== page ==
Aorta

The aorta is the largest blood vessel in the body. Read more about her anatomy and function as well as important diseases of the aorta here!

Aorta

The aorta or the main artery is the central vessel in the bloodstream. The heart pumps blood from the left ventricle directly into this thickest of all vessels. Five liters per minute flows through it in peace with an adult. Read all important information about the aorta here!

Product Overview

aorta

  • The central vessel

  • Section of the aorta

  • Structure of the aorta

  • The tasks of the aorta

  • Diseases of the main artery

The central vessel

In the adult, the aorta is about 35 to 40 centimeters long and with a diameter of about three centimeters the thickest vessel in the body. It goes directly from the left ventricle and directs the blood from the heart into the systemic circulation (circulatory system) - at rest, about five liters of blood flow per minute through the main artery, with exertion up to 30 liters. Between the left ventricle and the aorta sits the aortic valve, one of the four heart valves, which prevents a return flow of the blood.

Read also

  • AV node
  • aortic valve
  • artery
  • blood vessels
  • blood circulation
  • heart
  • heart valves
  • Coronary artery
  • Heartbeat
  • vena cava

Section of the aorta

The main artery can be roughly divided into the following sections:

The first part, which leaves from the left ventricle, is ascending and is called the ascending aorta. It lies inside the pericardium and has two branches - the two coronary arteries that supply the heart muscle.

With the passage through the pericardium, the second section of the main artery begins: It makes an arc (aortic arch, aorta) upwards and diagonally to the left rear. From the aortic arch three main branches go off, which supply with their further branches head, neck and arms.

The aortic arch is followed by the descending portion of the main artery, the descending aorta. It runs first in the chest (then called chest aorta) and then - after passing through the diaphragm - in the abdominal cavity (then called abdominal aorta). The branches of the thoracic aorta supply the lungs, chest wall and adjacent breast tissues. The branches of the abdominal aorta supply the abdominal organs.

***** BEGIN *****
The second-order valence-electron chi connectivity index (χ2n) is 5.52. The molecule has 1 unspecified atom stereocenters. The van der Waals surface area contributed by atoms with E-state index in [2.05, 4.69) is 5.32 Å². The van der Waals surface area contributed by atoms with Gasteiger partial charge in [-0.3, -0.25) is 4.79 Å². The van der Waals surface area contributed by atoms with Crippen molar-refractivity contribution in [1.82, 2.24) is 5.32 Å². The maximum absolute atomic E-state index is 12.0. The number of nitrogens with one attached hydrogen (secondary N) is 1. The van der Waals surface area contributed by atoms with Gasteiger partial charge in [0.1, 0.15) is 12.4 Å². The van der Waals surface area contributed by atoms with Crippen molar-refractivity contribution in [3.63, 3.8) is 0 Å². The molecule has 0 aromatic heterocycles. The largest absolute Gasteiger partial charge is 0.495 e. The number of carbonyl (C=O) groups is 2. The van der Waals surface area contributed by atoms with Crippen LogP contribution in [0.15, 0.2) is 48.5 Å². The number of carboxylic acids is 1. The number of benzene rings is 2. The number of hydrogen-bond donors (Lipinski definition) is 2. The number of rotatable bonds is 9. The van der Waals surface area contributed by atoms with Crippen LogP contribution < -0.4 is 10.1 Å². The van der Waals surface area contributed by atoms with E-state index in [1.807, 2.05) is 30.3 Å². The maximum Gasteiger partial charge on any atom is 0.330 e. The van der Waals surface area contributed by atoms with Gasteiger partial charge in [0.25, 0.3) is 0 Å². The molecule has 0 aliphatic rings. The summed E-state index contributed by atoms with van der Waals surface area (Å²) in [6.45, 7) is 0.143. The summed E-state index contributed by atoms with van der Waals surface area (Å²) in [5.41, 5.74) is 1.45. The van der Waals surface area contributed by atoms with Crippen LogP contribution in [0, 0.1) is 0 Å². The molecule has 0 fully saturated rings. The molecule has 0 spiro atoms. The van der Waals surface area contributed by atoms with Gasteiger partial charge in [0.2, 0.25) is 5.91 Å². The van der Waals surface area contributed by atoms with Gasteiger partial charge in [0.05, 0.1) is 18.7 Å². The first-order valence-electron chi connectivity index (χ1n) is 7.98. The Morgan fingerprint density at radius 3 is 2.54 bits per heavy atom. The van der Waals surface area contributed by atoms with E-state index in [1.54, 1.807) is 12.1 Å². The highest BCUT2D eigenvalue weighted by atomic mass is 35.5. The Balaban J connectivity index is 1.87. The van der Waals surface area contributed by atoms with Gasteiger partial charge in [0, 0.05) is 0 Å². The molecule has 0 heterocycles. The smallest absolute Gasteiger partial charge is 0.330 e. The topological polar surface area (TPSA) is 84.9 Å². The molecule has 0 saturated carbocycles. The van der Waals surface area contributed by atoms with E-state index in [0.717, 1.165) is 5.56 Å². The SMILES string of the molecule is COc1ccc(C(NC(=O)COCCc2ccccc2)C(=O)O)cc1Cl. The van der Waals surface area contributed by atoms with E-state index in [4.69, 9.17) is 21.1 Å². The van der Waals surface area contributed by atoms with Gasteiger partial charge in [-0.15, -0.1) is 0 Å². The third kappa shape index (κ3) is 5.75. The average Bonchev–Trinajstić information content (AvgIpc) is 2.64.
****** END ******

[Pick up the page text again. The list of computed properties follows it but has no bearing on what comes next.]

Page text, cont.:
At the lower end, the aorta divides into the two large iliac arteries, which supply the pelvis and legs with their branches.

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Structure of the aorta

Like all major blood vessels, the wall of the main artery has three layers:

  • inner layer (intima)
  • middle layer (Media, Tunica media)
  • outer layer (Adventitia, Tunica externa)

The main artery belongs to the arteries of the elastic type. This means that the middle layer is particularly thick and contains many elastic fibers.

The tasks of the aorta

The main artery ensures blood supply, continuous blood flow and maintains arterial blood pressure.

The pumping heart produces large pressure differences in the circulatory system through contraction (systole) and relaxation (diastole). Due to their elasticity, the aorta can compensate for this and thus enable continuous blood flow. By this "wind-boiler function" she maintains the arterial blood pressure (in the healthy 120/80 mmHg), so that this also exists in more remote parts of the body.

Diseases of the main artery

In order to perform your tasks without problems, the vascular wall of the main artery must remain elastic. However, this elasticity decreases with age as deposits form on the inner walls of the aorta (and other vessels). This arteriosclerosis (arteriosclerosis) is not only age-related, but is also caused by unfavorable lifestyle factors such as obesity, smoking, high blood lipid levels and high blood pressure.

An abnormal saccular or spindle-shaped enlargement of the main artery is called aortic aneurysm. If she breaks suddenly, the person can bleed internally.

As an aortic dissection physicians refer to a sudden tear in the inner skin (intima) of the main artery, caused for example by arteriosclerosis or an accident. In extreme cases, the aorta at the point in question, which then (as with a torn aortic aneurysm) danger to life!


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